The Finder is the first thing that you see when your Mac finishes starting up. It opens automatically and stays open as you use other apps. It includes the Finder menu bar at the top of the screen and the desktop below that. It uses windows and icons to show you the contents of your Mac, iCloud Drive, and other storage devices. It's called the Finder because it helps you to find and organize your files.
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Open windows and files
To open a window and see the files on your Mac, switch to the Finder by clicking the Finder icon (pictured above) in the Dock. Switching to the Finder also reveals any Finder windows that might be hidden behind the windows of other apps. You can drag to resize windows and use the buttons to close , minimize , or maximize windows. Learn more about managing windows.
When you see a document, app, or other file that you want to open, just double-click it.
Change how your files are displayed
To change how files are displayed in Finder windows, use the View menu in the menu bar, or the row of buttons at the top of the Finder window. You can view files as icons , in a list , in columns , or in a gallery . And for each view, the View menu provides options to change how items are sorted and arranged, such as by kind, date, or size. Learn more about customizing views.
When you view files in a gallery, you can browse your files visually using large previews, so it's easy to identify images, videos, and all kinds of documents. Gallery View in macOS Mojave even lets you play videos and scroll through multipage documents. Earlier versions of macOS have a similar but less powerful gallery view called Cover Flow .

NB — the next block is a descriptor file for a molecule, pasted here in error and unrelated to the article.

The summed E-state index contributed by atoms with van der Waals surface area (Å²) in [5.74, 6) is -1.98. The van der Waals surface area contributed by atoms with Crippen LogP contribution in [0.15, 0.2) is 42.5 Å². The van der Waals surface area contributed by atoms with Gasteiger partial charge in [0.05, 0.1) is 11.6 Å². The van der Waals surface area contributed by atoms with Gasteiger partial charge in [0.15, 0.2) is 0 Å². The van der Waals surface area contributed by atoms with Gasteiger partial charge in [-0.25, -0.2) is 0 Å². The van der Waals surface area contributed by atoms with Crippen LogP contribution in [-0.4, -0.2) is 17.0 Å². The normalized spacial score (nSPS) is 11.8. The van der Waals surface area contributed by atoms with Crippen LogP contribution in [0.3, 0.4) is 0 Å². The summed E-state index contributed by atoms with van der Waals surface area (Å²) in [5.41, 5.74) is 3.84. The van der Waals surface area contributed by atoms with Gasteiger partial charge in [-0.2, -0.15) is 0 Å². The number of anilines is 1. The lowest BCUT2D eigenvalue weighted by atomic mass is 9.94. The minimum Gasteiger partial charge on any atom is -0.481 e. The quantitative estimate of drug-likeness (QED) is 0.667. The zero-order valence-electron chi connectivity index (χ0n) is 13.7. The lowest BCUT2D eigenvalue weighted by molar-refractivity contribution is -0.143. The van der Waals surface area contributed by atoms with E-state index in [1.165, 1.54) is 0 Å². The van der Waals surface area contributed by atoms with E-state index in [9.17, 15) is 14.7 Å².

Gallery View in macOS Mojave, showing the sidebar on the left and the Preview pane on the right.
Use the Preview pane
The Preview pane is available in all views by choosing View > Show Preview from the menu bar. Or press Shift-Command (⌘)-P to quickly show or hide the Preview pane.
macOS Mojave enhances the Preview pane in several ways:
- More information, including detailed metadata, can be shown for each file. This is particularly useful when working with photos and media, because key EXIF data, like camera model and aperture value, are easy to locate. Choose View > Preview Options to control what information the Preview pane can show for the kind of file selected.
- Quick Actions let you easily manage or edit the selected file.
Use Quick Actions in the Preview pane
With Quick Actions in macOS Mojave, you can take actions on a file without opening an app. Quick Actions appear at the bottom of the Preview pane and vary depending on the kind of file selected.
- Rotate an image
- Mark up an image or PDF
- Combine images and PDFs into a single PDF file
- Trim audio and video files
To manage Quick Actions, click More , then choose Customize. macOS Mojave includes a standard set of Quick Actions, but Quick Actions installed by third-party apps also appear here. You can even create your own Quick Actions using Automator.